In 2016, I was invited to go to Belém, Pará, Brazil to a global innovation imperative to teach green chemistry in remote locations. Upon visiting Belém, I began to understand some of the issues they were facing for effectively educating students at multiple levels. The availability of equipment, resources and lack of suitably trained teachers were just some of the challenges in the region. Inspired by this and aligned with the United Nations Sustainable Development Goals as part of the 2030 agenda for sustainable development 1, I wanted to make a difference and utilise my love of teaching to do so. Walking through the Amazon Rainforest turned out to be a great source of inspiration to develop chemistry experiments using local and abundant resources...
Upon returning to the UK, I adopted a students as partners approach to work with undergraduates within the Department of Chemistry at the University of York to develop and implement transferable laboratory experiments that can be implemented across the globe. One example we started with is the popular children’s toy and outreach resource, silly putty (or slime). However, through working with the internationally leading Green Chemistry Centre of Excellence at the University of York, students identified that one of the components of the gel can cause birth defects! We feel that this is certainly not something instructors should be using through education. As such, undergraduate students developed an experiment using a safe, cheap and green alternative (basically seaweed) which students in Brazil have already benefitted from 2 . Not content, we went a step further. Given the abundance of oranges in Brazil and the disposal issues associated with the peel, York students designed an experiment where a chemical called pectin can be extracted from the waste orange peel and valorised to produce a marmalade-based product, where the rheological properties can be studied.3
Further to working with students as part of their degree programme to develop practical experiments to teach green chemistry, I took inspiration from experts such as Professor David Smith NTF to integrate social media into my teaching and use it as a vehicle to engage a global audience. Here, I adopted Snapchat, a photo-messaging mobile phone application with the ability to share media with others. I used Snapchat to share how the content in my lectures could be applied for in the real-world, allowing students to contextualise subject matter. I was able to share exemplar practical techniques that students would subsequently conduct as part of a laboratory session. Snapchat also allowed me to share real research being conducted at York and elsewhere, allowing students who follow the account to gain a birds-eye view of cutting-edge work. For example, while we were developing green chemistry experiments in the Amazon Rainforest, I shared this to a cohort of students in York who conducted one of the experiments as part of their programme upon my return. Finally, I have used the platform to try to humanise me as an instructor by sharing some of my professional life with followers. Through this, students can become more engaged with the subject and it can assist them to see how course content affects their daily lives.4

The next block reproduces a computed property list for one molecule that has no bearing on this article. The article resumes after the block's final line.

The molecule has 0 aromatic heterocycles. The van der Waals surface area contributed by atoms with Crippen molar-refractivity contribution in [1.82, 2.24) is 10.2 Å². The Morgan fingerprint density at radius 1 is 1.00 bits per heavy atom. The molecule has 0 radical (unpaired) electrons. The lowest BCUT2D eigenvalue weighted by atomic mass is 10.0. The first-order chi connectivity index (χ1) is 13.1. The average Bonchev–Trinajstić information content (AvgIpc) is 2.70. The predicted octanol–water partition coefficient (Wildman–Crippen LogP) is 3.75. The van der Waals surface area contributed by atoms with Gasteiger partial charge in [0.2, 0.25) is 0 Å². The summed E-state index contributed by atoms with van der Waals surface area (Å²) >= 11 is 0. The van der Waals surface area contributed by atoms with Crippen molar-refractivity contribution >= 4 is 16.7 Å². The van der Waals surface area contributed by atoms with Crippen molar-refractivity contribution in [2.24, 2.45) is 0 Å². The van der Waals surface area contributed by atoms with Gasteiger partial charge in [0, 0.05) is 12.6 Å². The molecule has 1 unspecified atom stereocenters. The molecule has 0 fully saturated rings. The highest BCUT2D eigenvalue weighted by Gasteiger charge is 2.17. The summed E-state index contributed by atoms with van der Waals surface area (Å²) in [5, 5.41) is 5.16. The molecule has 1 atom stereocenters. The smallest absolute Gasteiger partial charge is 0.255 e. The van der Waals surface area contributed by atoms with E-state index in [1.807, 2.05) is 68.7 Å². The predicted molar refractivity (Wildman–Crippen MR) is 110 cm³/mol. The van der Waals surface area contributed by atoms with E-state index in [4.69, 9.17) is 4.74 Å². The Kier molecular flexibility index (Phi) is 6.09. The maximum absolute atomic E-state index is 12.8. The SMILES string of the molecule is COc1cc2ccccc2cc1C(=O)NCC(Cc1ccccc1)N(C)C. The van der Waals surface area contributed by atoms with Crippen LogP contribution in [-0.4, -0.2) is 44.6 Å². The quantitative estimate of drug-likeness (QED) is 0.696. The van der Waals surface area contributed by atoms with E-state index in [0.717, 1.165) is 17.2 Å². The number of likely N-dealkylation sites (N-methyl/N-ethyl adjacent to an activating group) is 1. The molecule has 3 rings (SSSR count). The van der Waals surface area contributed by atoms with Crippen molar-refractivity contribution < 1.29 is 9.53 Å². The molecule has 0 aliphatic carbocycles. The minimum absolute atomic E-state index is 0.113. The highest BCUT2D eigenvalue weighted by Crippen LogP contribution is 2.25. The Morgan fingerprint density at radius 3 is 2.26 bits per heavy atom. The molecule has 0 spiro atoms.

As well as using existing social media applications for education, through once again working with students as partners across the institution, students have not only developed apps to compartmentalise existing material on websites for admissions purposes (such as the Chemistry@York app), which has been adapted for use by other departments (e.g. Biosciences@York app) but students have developed new apps to facilitate game-based learning in chemistry (and green chemistry). These gaming platforms have been integrated with social media in the form of cohort-wide competitions, where students are encouraged to share their high score with instructors via social media for a prize. Using social media has also enabled students to ask questions and receive feedback via an alternative route. Therefore embracing technology in this way serves as another vehicle (in addition to implementable practical experiments and using social media) to educate students internationally, moving us, in this case, closer towards effectively training the next generation of scientists, engineers and policy-makers to be ambassadors in the provision of a sustainable future.
I have found that working with students as partners is an exceedingly effective method for developing educational resources that are transferrable for use in developed and developing countries. From a student perspective, as well as being of benefit to future cohorts of students and indeed, learners from across the world, production of such resources (be it in the form of a mobile app or related publication in the pedagogic literature), has significant employability benefits, helping students stand out from others. From an instructor perspective, such projects can be completed as part of paid summer internships, but there is an increasing focus on incorporation of discipline specific educational research projects in degree programmes based outside of education. In this way, students can complete such projects that are credit-bearing as part of their degree programme.
2: Garrett, B.; Matharu, A. S.; Hurst, G. A. Using greener gels to explore rheology. J. Chem. Educ. 2017, 94, 500-504.
3: Mackenzie, L. S.; Tyrrell, H.; Thomas, R.; Matharu, A. S.; Clark, J. H.; Hurst, G. A. Valorization of waste orange peel to produce shear thinning gels. J. Chem. Educ. 2019.
4. Hurst, G. A. Utilizing Snapchat to facilitate engagement with and contextualisation of undergraduate chemistry. J. Chem. Educ. 2018, 95, 1875-1880.